1. Put it in Writing
Write a letter of resignation and schedule a meeting so that you can hand-deliver it to your direct supervisor. Include the effective date by which you will conclude your tenure at the current company (typically two weeks). You should submit this letter as soon as possible, upon the settling of any contingencies in your offer.
2. Thank Your Employer
Thank the employer for the opportunity over the period of employment. Do this in the letter and in person. Keep it short and positive. You have reasons for leaving but you obviously want to maintain a productive and professional relationship with all your colleagues past and present. Industry connections are important for future references, collaboration, and future employment.
3. Why are you leaving?
Be prepared to give a short reason about why you are leaving but do not invite, nor feel obliged to enter into a lengthy discussion. Keep your reasons within the scope of the positive. Ex. The new position you have accepted offers a significant new challenge with a technology that you are passionate about. This is not an exit interview and it is not the time to air grievances.
Clearly state that this decision has been thoughtfully made and is final. For example: “This was a difficult decision but it is final and I do not wish to discuss counter proposals.”
5. Counters end badly
Be prepared for a counter offer anyway because it is less disruptive and costly for the employer to keep you than have you gone in two weeks. Typically appeals to keep an employee turn out badly within that year. What happens often is that:
– Other colleagues get wind that you resigned and then got raise or other benefits and they are bitter. You can be sure that you will not enjoy the same working relationships with these people afterwards.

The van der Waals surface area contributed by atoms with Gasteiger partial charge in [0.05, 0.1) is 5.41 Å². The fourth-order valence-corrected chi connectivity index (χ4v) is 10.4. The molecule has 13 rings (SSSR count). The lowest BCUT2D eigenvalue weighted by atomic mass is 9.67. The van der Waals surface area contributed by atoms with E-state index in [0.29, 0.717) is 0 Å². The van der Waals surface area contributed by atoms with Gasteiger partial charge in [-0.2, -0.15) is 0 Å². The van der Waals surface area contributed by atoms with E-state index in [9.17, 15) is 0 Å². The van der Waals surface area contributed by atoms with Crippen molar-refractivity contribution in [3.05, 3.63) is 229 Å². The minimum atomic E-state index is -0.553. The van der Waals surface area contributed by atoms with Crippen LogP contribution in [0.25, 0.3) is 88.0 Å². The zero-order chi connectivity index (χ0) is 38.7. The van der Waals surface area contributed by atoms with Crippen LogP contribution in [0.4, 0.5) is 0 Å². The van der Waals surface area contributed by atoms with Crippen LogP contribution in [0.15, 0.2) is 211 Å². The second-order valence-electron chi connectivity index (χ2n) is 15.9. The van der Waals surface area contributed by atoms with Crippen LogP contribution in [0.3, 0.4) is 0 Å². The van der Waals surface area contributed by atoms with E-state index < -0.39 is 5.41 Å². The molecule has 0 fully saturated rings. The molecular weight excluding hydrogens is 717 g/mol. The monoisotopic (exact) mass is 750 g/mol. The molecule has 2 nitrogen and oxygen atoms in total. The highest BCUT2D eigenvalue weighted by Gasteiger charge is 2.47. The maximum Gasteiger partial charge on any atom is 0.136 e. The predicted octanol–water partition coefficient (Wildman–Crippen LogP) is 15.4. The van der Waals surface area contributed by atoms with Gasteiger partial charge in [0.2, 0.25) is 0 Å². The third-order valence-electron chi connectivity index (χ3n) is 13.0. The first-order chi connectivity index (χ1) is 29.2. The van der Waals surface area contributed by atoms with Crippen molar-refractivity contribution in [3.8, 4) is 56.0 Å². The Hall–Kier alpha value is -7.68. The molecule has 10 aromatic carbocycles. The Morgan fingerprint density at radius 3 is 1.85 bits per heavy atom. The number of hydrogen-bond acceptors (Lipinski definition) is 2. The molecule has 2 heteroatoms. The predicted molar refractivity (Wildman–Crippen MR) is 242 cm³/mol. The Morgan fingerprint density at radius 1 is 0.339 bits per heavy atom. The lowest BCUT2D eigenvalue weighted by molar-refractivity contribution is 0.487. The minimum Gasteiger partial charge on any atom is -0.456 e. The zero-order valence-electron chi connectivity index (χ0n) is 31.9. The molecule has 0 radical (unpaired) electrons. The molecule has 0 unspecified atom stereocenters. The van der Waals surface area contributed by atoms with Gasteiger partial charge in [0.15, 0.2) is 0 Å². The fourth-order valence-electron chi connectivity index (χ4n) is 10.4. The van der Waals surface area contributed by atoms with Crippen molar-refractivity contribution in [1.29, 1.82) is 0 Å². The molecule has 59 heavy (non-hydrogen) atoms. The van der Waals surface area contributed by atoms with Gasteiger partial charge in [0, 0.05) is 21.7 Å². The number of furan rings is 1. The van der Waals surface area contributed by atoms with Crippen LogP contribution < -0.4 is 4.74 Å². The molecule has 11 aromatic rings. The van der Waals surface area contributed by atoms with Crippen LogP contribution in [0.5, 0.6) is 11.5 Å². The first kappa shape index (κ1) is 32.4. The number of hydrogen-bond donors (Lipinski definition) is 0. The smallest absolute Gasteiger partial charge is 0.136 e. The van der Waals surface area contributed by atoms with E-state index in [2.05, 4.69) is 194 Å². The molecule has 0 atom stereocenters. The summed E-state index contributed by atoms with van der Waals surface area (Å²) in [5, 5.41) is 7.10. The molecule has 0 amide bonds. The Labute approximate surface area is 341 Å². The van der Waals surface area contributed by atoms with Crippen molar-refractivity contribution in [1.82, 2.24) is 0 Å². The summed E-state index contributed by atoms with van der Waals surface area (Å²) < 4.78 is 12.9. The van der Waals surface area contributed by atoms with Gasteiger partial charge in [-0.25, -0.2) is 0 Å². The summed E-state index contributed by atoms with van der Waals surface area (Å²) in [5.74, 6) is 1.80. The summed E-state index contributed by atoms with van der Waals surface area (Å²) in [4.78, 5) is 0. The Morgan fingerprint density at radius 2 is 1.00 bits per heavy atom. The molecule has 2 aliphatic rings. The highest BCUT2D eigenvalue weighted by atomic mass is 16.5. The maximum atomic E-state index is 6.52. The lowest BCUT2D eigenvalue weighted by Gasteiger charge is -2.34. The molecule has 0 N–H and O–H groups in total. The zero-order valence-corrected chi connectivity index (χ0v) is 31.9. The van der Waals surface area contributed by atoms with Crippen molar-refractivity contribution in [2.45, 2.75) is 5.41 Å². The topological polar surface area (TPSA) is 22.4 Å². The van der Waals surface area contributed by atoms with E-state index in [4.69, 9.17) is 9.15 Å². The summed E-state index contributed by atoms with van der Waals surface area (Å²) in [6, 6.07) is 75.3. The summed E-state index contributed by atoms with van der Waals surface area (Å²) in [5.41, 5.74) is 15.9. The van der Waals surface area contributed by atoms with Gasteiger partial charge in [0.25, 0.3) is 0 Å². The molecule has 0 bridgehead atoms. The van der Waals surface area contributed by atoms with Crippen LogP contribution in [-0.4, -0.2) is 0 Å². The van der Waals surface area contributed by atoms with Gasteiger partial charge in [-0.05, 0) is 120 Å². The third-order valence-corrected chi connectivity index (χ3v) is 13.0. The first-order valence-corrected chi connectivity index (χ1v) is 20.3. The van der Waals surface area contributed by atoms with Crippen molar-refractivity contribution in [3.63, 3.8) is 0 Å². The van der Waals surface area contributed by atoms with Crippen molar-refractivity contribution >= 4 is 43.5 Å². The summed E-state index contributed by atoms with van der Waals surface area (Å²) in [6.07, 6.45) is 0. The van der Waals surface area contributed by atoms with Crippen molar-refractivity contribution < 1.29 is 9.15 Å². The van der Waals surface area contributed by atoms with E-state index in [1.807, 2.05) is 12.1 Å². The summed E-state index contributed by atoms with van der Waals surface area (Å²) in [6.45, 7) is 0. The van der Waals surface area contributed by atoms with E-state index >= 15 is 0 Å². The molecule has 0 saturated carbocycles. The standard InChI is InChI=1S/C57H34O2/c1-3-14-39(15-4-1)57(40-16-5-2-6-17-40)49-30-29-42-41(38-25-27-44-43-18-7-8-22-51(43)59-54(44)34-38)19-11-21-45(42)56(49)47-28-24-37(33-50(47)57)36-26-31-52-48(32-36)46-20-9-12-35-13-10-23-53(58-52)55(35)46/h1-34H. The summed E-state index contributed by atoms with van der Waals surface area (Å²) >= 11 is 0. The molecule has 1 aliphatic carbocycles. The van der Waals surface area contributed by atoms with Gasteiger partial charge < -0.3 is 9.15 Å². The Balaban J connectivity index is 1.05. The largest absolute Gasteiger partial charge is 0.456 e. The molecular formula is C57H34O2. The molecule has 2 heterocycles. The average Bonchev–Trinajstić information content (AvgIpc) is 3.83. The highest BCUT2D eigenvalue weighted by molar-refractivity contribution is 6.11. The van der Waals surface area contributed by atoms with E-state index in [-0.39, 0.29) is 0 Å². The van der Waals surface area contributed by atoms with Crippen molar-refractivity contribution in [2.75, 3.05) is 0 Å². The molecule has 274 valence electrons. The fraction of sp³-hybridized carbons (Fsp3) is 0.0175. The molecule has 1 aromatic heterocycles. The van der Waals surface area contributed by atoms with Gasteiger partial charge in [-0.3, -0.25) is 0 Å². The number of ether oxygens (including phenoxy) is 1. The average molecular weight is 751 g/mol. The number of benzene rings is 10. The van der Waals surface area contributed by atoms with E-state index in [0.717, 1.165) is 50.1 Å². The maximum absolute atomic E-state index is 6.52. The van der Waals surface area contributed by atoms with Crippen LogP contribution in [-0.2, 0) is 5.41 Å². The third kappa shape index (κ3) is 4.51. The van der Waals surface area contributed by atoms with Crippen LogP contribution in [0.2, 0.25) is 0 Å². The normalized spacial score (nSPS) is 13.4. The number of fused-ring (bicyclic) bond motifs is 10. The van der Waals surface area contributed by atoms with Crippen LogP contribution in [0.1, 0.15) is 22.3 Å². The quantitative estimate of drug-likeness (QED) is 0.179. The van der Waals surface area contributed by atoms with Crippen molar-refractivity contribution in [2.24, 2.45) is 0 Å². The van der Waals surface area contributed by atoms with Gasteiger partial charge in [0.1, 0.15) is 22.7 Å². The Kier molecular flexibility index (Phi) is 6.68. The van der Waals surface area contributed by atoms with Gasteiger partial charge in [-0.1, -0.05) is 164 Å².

– If budgets get tight, you are in a highly risky position. Management wanted to keep you when they were taken unprepared but now they question your loyalty and mistrust you. Why retain the person who was going to walk?
– When promotions are to be made, will you be among them? Will management be shy or unsure that you will have their back? Will they be wary of promoting you and then having you leverage that in the marketplace?
6. Tense Goodbyes
Be prepared for a less than warm reception to the news. Some employers will ask you to gather your personal belongings, and turn in any company property such as keys, car, phone, or laptop. This is not uncommon in roles where there is sensitive information entrusted. It may be policy, it may be emotion, the key is to remember why you accepted another offer and remain calm and professional.
7. Maintain your relationships
Let colleagues know where you have moved to and keep lines of communication open. Make sure and express your gratitude for the collaboration and any mentoring you had while there. Most industries are fairly small, you never know when you will be working with past colleagues in some capacity, consider these relationships as the gold in your rolodex and give them the respect they are due.